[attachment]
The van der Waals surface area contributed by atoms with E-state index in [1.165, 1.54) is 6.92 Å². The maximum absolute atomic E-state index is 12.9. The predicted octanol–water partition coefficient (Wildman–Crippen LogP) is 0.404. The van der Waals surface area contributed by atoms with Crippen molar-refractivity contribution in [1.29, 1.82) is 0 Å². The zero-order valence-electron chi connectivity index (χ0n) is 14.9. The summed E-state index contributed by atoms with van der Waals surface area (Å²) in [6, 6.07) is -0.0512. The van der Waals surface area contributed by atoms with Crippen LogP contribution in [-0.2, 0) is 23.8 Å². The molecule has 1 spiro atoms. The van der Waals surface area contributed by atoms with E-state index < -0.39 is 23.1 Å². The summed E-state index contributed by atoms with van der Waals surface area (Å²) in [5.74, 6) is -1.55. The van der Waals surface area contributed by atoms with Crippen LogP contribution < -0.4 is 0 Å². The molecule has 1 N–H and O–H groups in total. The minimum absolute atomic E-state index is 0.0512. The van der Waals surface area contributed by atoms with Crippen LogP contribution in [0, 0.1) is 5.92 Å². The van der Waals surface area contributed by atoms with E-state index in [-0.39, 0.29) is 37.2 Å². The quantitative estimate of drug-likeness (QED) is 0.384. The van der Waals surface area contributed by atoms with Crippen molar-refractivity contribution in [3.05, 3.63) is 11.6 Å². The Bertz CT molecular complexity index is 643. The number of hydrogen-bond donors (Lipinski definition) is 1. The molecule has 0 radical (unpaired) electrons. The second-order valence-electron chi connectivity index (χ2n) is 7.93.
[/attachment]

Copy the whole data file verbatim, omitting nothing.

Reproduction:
The van der Waals surface area contributed by atoms with E-state index in [1.165, 1.54) is 6.92 Å². The maximum absolute atomic E-state index is 12.9. The predicted octanol–water partition coefficient (Wildman–Crippen LogP) is 0.404. The van der Waals surface area contributed by atoms with Crippen molar-refractivity contribution in [1.29, 1.82) is 0 Å². The zero-order valence-electron chi connectivity index (χ0n) is 14.9. The summed E-state index contributed by atoms with van der Waals surface area (Å²) in [6, 6.07) is -0.0512. The van der Waals surface area contributed by atoms with Crippen LogP contribution in [-0.2, 0) is 23.8 Å². The molecule has 1 spiro atoms. The van der Waals surface area contributed by atoms with E-state index < -0.39 is 23.1 Å². The summed E-state index contributed by atoms with van der Waals surface area (Å²) in [5.74, 6) is -1.55. The van der Waals surface area contributed by atoms with Crippen LogP contribution < -0.4 is 0 Å². The molecule has 1 N–H and O–H groups in total. The minimum absolute atomic E-state index is 0.0512. The van der Waals surface area contributed by atoms with Crippen LogP contribution in [0, 0.1) is 5.92 Å². The van der Waals surface area contributed by atoms with E-state index in [-0.39, 0.29) is 37.2 Å². The quantitative estimate of drug-likeness (QED) is 0.384. The van der Waals surface area contributed by atoms with Crippen molar-refractivity contribution in [3.05, 3.63) is 11.6 Å². The Bertz CT molecular complexity index is 643. The number of hydrogen-bond donors (Lipinski definition) is 1. The molecule has 0 radical (unpaired) electrons. The second-order valence-electron chi connectivity index (χ2n) is 7.93.